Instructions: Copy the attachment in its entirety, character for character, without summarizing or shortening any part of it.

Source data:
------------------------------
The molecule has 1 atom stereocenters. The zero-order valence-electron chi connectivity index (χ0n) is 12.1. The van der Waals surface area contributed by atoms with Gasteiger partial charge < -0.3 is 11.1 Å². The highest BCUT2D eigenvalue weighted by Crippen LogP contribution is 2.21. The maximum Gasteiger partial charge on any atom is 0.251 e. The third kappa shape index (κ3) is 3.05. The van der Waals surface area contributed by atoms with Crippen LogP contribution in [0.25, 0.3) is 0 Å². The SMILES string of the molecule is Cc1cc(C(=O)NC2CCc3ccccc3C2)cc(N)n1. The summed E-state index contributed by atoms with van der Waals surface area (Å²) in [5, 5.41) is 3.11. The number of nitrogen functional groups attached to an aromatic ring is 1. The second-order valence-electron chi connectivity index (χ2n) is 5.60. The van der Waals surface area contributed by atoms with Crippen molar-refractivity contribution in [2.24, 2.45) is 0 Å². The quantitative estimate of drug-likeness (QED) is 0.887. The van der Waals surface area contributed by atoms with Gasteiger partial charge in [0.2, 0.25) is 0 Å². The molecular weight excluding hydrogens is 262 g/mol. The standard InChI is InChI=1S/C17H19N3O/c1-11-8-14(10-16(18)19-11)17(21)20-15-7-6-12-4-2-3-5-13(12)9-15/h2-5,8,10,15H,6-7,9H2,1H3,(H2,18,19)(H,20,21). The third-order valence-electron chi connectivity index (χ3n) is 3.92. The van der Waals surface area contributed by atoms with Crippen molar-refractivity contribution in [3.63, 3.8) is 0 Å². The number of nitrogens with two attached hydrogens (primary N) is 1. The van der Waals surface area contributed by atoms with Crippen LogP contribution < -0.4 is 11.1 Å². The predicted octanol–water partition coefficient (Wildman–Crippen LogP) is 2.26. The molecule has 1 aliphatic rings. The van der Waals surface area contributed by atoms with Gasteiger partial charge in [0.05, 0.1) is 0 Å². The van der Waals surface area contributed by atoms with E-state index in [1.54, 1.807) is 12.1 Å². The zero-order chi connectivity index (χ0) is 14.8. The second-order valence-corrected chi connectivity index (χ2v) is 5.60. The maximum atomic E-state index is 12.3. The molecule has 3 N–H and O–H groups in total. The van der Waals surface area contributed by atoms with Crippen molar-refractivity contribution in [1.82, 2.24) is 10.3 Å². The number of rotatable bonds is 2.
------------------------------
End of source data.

The molecule has 1 atom stereocenters. The zero-order valence-electron chi connectivity index (χ0n) is 12.1. The van der Waals surface area contributed by atoms with Gasteiger partial charge < -0.3 is 11.1 Å². The highest BCUT2D eigenvalue weighted by Crippen LogP contribution is 2.21. The maximum Gasteiger partial charge on any atom is 0.251 e. The third kappa shape index (κ3) is 3.05. The van der Waals surface area contributed by atoms with Crippen LogP contribution in [0.25, 0.3) is 0 Å². The SMILES string of the molecule is Cc1cc(C(=O)NC2CCc3ccccc3C2)cc(N)n1. The summed E-state index contributed by atoms with van der Waals surface area (Å²) in [5, 5.41) is 3.11. The number of nitrogen functional groups attached to an aromatic ring is 1. The second-order valence-electron chi connectivity index (χ2n) is 5.60. The van der Waals surface area contributed by atoms with Crippen molar-refractivity contribution in [2.24, 2.45) is 0 Å². The quantitative estimate of drug-likeness (QED) is 0.887. The van der Waals surface area contributed by atoms with Gasteiger partial charge in [0.2, 0.25) is 0 Å². The molecular weight excluding hydrogens is 262 g/mol. The standard InChI is InChI=1S/C17H19N3O/c1-11-8-14(10-16(18)19-11)17(21)20-15-7-6-12-4-2-3-5-13(12)9-15/h2-5,8,10,15H,6-7,9H2,1H3,(H2,18,19)(H,20,21). The third-order valence-electron chi connectivity index (χ3n) is 3.92. The van der Waals surface area contributed by atoms with Crippen molar-refractivity contribution in [3.63, 3.8) is 0 Å². The number of nitrogens with two attached hydrogens (primary N) is 1. The van der Waals surface area contributed by atoms with Crippen LogP contribution < -0.4 is 11.1 Å². The predicted octanol–water partition coefficient (Wildman–Crippen LogP) is 2.26. The molecule has 1 aliphatic rings. The van der Waals surface area contributed by atoms with Gasteiger partial charge in [0.05, 0.1) is 0 Å². The van der Waals surface area contributed by atoms with E-state index in [1.54, 1.807) is 12.1 Å². The zero-order chi connectivity index (χ0) is 14.8. The second-order valence-corrected chi connectivity index (χ2v) is 5.60. The maximum atomic E-state index is 12.3. The molecule has 3 N–H and O–H groups in total. The van der Waals surface area contributed by atoms with Crippen molar-refractivity contribution in [1.82, 2.24) is 10.3 Å². The number of rotatable bonds is 2.